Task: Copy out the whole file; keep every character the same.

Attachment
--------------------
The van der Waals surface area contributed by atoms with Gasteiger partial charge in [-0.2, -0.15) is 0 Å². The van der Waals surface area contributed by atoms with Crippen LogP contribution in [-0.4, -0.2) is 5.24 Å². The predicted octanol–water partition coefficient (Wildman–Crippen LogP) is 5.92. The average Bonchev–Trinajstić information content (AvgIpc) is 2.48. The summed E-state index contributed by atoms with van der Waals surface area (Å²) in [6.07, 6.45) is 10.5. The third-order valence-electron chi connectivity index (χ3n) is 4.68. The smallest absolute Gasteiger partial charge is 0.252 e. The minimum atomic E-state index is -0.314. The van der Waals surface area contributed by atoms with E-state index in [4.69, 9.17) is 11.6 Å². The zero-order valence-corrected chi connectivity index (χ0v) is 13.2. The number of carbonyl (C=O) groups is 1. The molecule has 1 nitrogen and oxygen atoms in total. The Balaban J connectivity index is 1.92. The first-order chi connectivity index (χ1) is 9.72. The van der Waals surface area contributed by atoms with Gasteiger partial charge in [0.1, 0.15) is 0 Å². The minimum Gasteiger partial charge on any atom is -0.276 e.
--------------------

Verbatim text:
The van der Waals surface area contributed by atoms with Gasteiger partial charge in [-0.2, -0.15) is 0 Å². The van der Waals surface area contributed by atoms with Crippen LogP contribution in [-0.4, -0.2) is 5.24 Å². The predicted octanol–water partition coefficient (Wildman–Crippen LogP) is 5.92. The average Bonchev–Trinajstić information content (AvgIpc) is 2.48. The summed E-state index contributed by atoms with van der Waals surface area (Å²) in [6.07, 6.45) is 10.5. The third-order valence-electron chi connectivity index (χ3n) is 4.68. The smallest absolute Gasteiger partial charge is 0.252 e. The minimum atomic E-state index is -0.314. The van der Waals surface area contributed by atoms with E-state index in [4.69, 9.17) is 11.6 Å². The zero-order valence-corrected chi connectivity index (χ0v) is 13.2. The number of carbonyl (C=O) groups is 1. The molecule has 1 nitrogen and oxygen atoms in total. The Balaban J connectivity index is 1.92. The first-order chi connectivity index (χ1) is 9.72. The van der Waals surface area contributed by atoms with Gasteiger partial charge in [0.1, 0.15) is 0 Å². The minimum Gasteiger partial charge on any atom is -0.276 e.